As I entered into the world of my pre-adultness that was retail, new challenges awaited me. Around this time I had several people tell me that they hated me when they first met me, but then they got to know me, and then they finally saw the real me, and liked it. I believe that may be the case now, only that is something you don’t tell people when you are a real adult. You either avoid or you force yourself to pretend you like. They pretend to like you so long that they forget that they should be trying to know you, and relationships get stagnant. In the retail world I may have run into one of my most famous potential enemies. He was from Brazil. He didn’t speak English goodly. He worked in my same department. We didn’t talk, but the time we did he was very aggressive, angry even. I didn’t understand him, but could read human nature well enough to see I didn’t agree with his vision of what I was supposed to be. Eventually I got out of him that he didn’t like me and wanted to beat me up. I couldn’t understand why and tried to get it out of him. He wouldn’t work it out. He told me there was no chance for us to resolve whatever it was that made me rub him wrong. I said I wasn’t going to fight him. He gave me an angry look and stalked off. I was genuinely frightened. What was wrong with me? How did I spark such anger in our foreign friend? Most of all, how was I going to get out of someone messing up my dapper aspect? I don’t know how I got out of this, but this fine Brazilian gentleman disappeared like mist. Was it all a dream? My face was safe once again.
There was this show my wife watched that I hated: Judging Amy. I would be sitting with her while she viewed the stories. I caught on that the relationships the people in this program were so utterly complicated it hurt to listen. I complained to her about that it wasn’t real. People wouldn’t hold on to something that was almost always so impossible to work through. I understand that these complications were a week to week sort of deal, and it may have kept the viewers hooked. It was tiring slogging through these weekly gorgefests of saturated difficulties among humans. I think I may have wanted to watch an hour of dogs barking at each other than watch this regularly. Thankfully my wife and my relationship is easy… well, not easy, just not full of drama, like the show. One show I do remember, was this one dude’s wife was going to pottery classes, where sexy French-man was the instructor, and he was making the moves on wife. Arguments ensued between husband and wife regarding his banality and lack of passion when it came to fighting for their relationship. Wife soon agreed to sexy French-man’s offer of private pottery perusing to perfection. Husband discovers said encounters and storms Frenchy’s apartment door, pounding furiously, determinedly and surely. Husband’s clenched fist greets sexy French face as door runs agape. Wife’s eyes glitter amorously at husband’s new found ferocity for feeling the force of his love for wife. Ah! Relationship difficulty cured by angry husband’s closed fist. Husband and wife: a thing worth fighting for.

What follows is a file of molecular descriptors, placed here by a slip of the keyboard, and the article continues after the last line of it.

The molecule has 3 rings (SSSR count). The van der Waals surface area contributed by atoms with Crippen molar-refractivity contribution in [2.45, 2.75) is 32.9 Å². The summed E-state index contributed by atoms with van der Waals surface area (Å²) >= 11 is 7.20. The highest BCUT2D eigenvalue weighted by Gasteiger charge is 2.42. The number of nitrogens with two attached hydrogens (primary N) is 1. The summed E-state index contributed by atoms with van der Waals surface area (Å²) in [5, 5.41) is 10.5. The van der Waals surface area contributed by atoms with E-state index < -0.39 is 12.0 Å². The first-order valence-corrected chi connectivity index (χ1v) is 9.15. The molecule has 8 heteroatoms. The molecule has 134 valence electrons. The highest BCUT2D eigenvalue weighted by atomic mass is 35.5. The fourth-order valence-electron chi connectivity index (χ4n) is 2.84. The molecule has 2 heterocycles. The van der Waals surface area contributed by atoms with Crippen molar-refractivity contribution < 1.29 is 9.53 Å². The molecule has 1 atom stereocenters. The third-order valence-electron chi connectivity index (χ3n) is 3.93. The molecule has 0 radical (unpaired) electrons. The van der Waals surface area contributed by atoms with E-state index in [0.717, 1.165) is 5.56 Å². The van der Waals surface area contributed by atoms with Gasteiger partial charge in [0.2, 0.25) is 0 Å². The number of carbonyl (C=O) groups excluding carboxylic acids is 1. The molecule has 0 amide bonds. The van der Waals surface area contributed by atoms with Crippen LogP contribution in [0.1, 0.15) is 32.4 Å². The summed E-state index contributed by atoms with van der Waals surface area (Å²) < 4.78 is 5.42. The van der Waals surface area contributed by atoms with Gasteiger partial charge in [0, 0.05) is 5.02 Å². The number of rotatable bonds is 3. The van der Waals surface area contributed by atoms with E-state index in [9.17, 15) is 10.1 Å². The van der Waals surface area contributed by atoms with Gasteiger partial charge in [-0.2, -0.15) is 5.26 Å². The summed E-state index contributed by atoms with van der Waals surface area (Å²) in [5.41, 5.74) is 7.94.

For a while I wondered if my wife wondered about my lack of forcefulness when it came to fist meeting face. But, I hope she knows that I would give it my all in defending what we have; even if it came to me wrestling aggressor to the ground and sitting on threat until “Uncle” was cried.
Strange Confessions: The worst time I remember about going to the breakroom is when they had put a television in there.
I said in my last Strange Confession that these people I worked with in retail had a lot of reasons for working there. I don’t think most of us wanted to be there, our life path just led us there; be it temporary or permanent. I enjoyed the company and genuinely liked all of them in one way or another. Except when a TV was installed in the breakroom.
You think that would be nice to be able to watch a little television while on your break, and sure sometimes it was. But for the most part people would put it on some stupid tabloid talk show. This was at the height of garbage tabloid tv. You had your Oprah, who was probably the least irritating, Maury Povich, Montel Williams, Sally Jessy Raphael, Geraldo Rivera, Jenny Jones, and the worst of the worst Jerry Springer. I grind my teeth just thinking about these shows. Telling the people I work with that this represented the lowering of intelligence in this country, exploitative, disturbing, it made them believe that this was normal behavior in our society, hateful, spiteful, and just plain lazy, didn’t make a bit of difference to them, and they kept sucking it in, and absorbing it’s mindlessness, and sucking it in, and staring vacantly. I called for them to try to do something beneficial to their brain in their viewing. I tried to convince them that just because society may look down on retail workers as losers, doesn’t mean we have to act like the losers they think we are and watch witless swill on our down time.